Black radio outside of urban centers like New York City and Los Angeles were fairly lukewarm on early Hip-Hop. So many pioneering legends like The Cold Crush Brothers and the Funky Four+One were barely heard on airwaves across the South and Midwest. Kurtis Blow had been the rare case of a rapper getting a lot of radio love in such regions; and even the emergence of Run-D.M.C. in the mid-80s didn't fully thaw the cold war between rappers and R&B radio.
But Whodini definitely warmed things up.
"What Whodini brought to Hip-Hop culture was that we dressed to impress," Jalil would say in 2013. "We put the style into the Hip-Hop outfits. When cats was just wearing sweat suits, we brought the proper attire. We brought the silk, we brought the leather."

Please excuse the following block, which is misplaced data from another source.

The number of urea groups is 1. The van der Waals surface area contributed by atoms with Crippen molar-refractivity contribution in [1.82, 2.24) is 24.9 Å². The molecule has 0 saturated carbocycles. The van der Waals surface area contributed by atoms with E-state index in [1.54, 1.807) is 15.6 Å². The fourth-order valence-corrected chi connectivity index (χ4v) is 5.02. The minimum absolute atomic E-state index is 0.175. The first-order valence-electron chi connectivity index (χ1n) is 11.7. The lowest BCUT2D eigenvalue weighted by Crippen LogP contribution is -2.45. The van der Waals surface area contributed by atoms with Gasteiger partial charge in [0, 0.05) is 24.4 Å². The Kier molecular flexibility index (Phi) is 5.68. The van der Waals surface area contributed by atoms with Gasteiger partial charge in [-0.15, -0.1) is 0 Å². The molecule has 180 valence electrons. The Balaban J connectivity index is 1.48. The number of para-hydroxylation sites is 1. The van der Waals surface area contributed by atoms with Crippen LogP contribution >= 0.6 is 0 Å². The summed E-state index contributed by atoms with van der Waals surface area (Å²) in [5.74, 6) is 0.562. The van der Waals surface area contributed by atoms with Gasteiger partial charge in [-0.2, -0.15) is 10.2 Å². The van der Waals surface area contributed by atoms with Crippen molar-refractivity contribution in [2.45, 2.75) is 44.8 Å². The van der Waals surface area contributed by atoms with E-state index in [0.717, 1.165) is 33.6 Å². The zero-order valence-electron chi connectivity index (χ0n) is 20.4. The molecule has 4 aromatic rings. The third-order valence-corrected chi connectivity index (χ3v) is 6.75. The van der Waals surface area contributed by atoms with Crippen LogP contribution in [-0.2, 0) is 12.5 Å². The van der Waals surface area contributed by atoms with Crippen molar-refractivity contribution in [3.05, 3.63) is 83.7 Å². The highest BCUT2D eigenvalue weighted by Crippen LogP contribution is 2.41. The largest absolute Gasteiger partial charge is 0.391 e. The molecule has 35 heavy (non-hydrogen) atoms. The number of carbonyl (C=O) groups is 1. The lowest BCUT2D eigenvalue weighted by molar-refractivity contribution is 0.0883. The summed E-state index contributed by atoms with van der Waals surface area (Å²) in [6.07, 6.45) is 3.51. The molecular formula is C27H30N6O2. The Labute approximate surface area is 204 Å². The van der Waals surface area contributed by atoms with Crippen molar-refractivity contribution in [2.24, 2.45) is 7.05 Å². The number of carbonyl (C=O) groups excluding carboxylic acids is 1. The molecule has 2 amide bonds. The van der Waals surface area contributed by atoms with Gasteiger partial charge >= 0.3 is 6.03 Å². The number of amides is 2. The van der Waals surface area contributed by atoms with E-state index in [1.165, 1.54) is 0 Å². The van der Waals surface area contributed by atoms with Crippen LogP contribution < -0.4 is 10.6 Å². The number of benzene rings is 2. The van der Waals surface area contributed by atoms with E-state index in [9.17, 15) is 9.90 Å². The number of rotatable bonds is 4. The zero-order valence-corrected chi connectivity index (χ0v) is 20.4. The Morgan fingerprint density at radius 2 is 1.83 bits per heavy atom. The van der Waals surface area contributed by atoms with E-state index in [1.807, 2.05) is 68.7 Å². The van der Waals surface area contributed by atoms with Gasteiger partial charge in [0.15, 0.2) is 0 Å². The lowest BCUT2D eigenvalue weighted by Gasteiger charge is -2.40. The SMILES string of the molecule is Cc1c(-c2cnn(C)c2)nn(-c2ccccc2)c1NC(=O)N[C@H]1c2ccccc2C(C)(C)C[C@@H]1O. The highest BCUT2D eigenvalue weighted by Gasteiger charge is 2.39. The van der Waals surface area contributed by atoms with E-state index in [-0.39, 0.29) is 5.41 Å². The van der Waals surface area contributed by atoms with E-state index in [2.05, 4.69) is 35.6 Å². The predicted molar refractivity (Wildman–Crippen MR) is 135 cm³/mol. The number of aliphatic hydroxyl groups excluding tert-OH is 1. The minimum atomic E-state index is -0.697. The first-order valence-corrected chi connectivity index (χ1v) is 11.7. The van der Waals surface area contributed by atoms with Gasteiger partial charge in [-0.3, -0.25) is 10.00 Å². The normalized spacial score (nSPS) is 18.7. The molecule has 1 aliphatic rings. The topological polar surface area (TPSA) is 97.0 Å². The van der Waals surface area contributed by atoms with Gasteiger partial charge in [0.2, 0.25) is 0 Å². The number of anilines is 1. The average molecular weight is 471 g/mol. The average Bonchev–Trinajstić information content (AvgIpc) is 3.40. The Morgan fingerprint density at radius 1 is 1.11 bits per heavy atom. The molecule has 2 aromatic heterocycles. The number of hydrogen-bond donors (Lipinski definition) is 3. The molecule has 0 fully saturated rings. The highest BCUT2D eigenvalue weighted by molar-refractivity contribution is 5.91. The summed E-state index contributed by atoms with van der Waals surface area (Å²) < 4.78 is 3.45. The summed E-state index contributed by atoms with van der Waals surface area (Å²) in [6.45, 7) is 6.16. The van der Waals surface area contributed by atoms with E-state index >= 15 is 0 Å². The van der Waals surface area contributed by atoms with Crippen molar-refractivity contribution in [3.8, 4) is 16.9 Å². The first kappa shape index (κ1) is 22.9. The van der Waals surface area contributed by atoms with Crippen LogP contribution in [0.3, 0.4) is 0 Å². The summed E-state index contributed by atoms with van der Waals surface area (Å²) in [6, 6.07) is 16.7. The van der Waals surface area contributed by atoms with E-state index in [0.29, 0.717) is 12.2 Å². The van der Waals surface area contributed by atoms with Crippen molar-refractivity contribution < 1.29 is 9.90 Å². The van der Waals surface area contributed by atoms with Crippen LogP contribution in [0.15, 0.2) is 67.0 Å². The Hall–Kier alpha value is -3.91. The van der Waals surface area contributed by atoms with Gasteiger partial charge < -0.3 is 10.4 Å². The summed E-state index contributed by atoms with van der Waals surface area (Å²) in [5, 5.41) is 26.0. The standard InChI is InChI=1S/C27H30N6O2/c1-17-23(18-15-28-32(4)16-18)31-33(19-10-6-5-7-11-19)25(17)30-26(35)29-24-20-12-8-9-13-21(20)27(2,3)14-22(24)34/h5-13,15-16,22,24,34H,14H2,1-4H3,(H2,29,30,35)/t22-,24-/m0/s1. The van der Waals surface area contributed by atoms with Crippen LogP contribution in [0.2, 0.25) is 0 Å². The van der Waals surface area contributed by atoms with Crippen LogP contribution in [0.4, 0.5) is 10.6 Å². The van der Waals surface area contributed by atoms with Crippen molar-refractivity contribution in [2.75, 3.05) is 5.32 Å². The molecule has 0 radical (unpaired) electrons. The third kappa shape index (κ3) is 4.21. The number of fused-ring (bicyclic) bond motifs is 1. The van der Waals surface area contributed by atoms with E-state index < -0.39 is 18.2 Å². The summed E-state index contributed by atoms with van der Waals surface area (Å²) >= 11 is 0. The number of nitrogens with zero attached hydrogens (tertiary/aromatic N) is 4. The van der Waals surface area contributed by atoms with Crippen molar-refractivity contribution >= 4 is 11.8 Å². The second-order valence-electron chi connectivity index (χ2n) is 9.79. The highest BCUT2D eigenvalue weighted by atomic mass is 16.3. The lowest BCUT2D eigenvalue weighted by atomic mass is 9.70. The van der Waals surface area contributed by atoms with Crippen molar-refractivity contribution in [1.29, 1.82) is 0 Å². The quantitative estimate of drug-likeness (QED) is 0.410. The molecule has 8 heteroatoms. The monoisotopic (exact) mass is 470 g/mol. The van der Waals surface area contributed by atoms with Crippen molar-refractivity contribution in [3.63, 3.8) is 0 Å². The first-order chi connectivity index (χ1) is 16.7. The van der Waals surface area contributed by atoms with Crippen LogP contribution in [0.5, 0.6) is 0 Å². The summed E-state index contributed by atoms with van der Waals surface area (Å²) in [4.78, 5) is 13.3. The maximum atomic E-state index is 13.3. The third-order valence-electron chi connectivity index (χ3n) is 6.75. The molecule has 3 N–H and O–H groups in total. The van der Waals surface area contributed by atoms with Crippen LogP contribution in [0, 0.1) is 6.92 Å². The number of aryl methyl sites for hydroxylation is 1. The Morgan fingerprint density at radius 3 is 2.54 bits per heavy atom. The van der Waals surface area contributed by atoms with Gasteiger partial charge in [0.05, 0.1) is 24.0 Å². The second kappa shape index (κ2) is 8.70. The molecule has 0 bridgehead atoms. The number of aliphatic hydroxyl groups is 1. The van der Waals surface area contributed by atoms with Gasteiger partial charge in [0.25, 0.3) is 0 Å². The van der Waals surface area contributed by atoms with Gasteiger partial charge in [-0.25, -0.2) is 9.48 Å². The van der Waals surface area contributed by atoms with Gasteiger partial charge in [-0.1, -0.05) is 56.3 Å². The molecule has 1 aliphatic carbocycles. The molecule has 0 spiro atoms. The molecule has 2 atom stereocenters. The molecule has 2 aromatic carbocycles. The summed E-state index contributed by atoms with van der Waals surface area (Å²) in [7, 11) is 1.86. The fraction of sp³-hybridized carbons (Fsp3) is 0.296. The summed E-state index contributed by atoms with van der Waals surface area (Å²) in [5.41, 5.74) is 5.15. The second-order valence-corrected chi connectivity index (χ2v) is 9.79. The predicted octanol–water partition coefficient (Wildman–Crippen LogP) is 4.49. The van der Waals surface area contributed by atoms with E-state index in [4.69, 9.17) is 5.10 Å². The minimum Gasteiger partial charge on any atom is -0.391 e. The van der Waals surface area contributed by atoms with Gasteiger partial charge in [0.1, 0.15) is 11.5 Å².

Ecstasy once explained to interviewer D.R.E.S. the Beatnik for Hip Hop 40 Live how his famous Zorro hat came to be.
“Me and my twin brother Dynasty were walking down the street in Brooklyn on Myrtle Avenue, and we saw this hat in the window,” he said. “It was just a wool kind of gaucho, and I said, ‘You know what? That hat is nice, but it would be better if it was in leather.’ So, we bought the hat and I took it to a hatmaker and instructed him to make it for me in leather."
That emphasis on a polished image was one obvious way that Whodini set itself apart from other Hip-Hop acts; they didn't pioneer the idea of the loverman emcees, but they came to embody it at a crucial moment in the music's history. As Whodini was dropping its earliest records "Magic's Wand" and "Haunted House of Rock," music video was becoming more indelible to all popular music. And by the time Whodini dropped it's platinum-selling second album, Escape, MTV and BET had become mainstays in pop culture. Whodini's image was ready-made for the medium, and their look made them more R&B-friendly from the very beginning.